The widespread violence toward Guatemalan women, while alarming, is deeply rooted in Guatemala’s history. Throughout a 36-year internal armed conflict lasting until 1996, Guatemala remained a male-dominated society in which the subordination of women was both expected and encouraged. A total of 50,000 women “disappeared” during the period of the armed conflict. The sexual violence that many of the victims suffered, which often resulted in pregnancy and the contraction of sexually transmitted diseases, not only stripped them of their dignity, but created profound psychological ramifications as well. However, the international community may never fully know the magnitude of these sexual abuses, due in part to a lack of proper documentation, but also because many women refused to go public with their testimonies, citing internal guilt and a fear of rejection by their communities. This psychological complex is shared by many Guatemalan women, and it represents a major impediment to solving the endemic problem of violence against women.
Many of those thought to be responsible for committing violence against women during the era of armed conflict were never brought to justice. The signs of sexual violence on the victims bodies, however, have left the imprints of these shameless atrocities that continue to occur and go unpunished but are remembered by their survivors. The legacy of a weakened female role and the impunity of the perpetrators continue to foster much of the discriminatory and often arbitrary violence that still threatens the lives of Guatemalan women today.
The Guatemalan Response
Despite the outrageous disregard for human life exhibited by these violent acts, the Guatemalan government has done little to counteract the killings, sometimes refusing to even acknowledge the magnitude of the problem. Commitments to the improvement of women’s rights after the 1996 peace accords have remained unfulfilled. In addition to this apparent indifference, the government’s failure to bring those responsible for the crimes to justice has only contributed to this rapidly growing trend, as rape prosecutions are infrequent and sexual harassment often goes unacknowledged, let alone punished. It would seem that with the killings of women in Guatemala having more than doubled over the past two years, the government cannot afford to ignore the problem much longer.
Although recently the government has improved its undercover investigation of the crimes, particularly with the monitoring of street gangs, these efforts have only yielded marginal results in comparison to the more than 36-year legacy of abuses. It is imperative that the authorities adopt stricter laws for offenses against women and assume a more proactive role, at the very least, in curbing the disarming trend of abuses. A failure to do so would be a breach of the government’s responsibility to the Guatemalan people.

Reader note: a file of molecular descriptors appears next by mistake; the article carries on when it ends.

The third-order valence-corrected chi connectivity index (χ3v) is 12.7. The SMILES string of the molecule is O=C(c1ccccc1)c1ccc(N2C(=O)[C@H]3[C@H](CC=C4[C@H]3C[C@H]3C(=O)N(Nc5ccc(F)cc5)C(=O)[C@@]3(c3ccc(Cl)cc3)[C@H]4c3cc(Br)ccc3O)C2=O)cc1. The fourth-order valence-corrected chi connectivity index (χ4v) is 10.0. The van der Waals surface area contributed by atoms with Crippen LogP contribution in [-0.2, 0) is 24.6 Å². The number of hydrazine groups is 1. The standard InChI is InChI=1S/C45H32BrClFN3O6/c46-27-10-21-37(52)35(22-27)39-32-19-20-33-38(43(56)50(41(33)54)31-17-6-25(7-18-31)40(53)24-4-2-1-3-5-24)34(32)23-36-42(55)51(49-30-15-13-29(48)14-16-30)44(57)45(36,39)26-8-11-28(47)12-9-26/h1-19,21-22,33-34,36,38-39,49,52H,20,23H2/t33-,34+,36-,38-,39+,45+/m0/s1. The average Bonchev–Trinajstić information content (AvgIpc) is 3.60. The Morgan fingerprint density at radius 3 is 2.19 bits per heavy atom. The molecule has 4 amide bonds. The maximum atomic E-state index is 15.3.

The International Response
Although in recent years the ongoing abuse of women taking place in Mexico’s border city of Juárez have gained widespread attention, the international community has yet to adequately recognize and effectively address the acts of violence that occur almost daily in Guatemala City. The number of women slain in Juárez amounted to approximately 300 deaths over the past 11 years, while over 400 women were killed in Guatemala in only one year. International outrage and immediate attention must be directed not only toward the Juárez atrocities, but to those taking place in Guatemala as well.
Despite the blatant crimes committed against Guatemalan women, the U.S. has chosen to all but ignore the problem, instead rewarding the Guatemalan military with $3.2 million in aid in March of 2005, while burying the subject during the current CAFTA debate. Washington claimed that the Guatemalan government had made marked improvements in reforming its army, which played the greatest role in committing human rights abuses during the internal armed conflict, and thus allegedly deserved the benefits of U.S. financial support. However, if such military reform efforts had really been successful, the Guatemalan government would have brought a greater number of those responsible for abuses against women to justice, a feat that has not yet been achieved.
This analysis was prepared by COHA Research Associate Shana Ramirez.
The Council on Hemispheric Affairs,
founded in 1975, is an independent, non-profit,
non-partisan, tax-exempt research and information
organization. It has been described on the Senate floor as
being “one of the nation’s most respected bodies of scholars
and policy makers.” For more information, please see our web
page at www.coha.org; or contact our Washington offices by
phone (202) 223-4975, fax (202) 223-4979, or email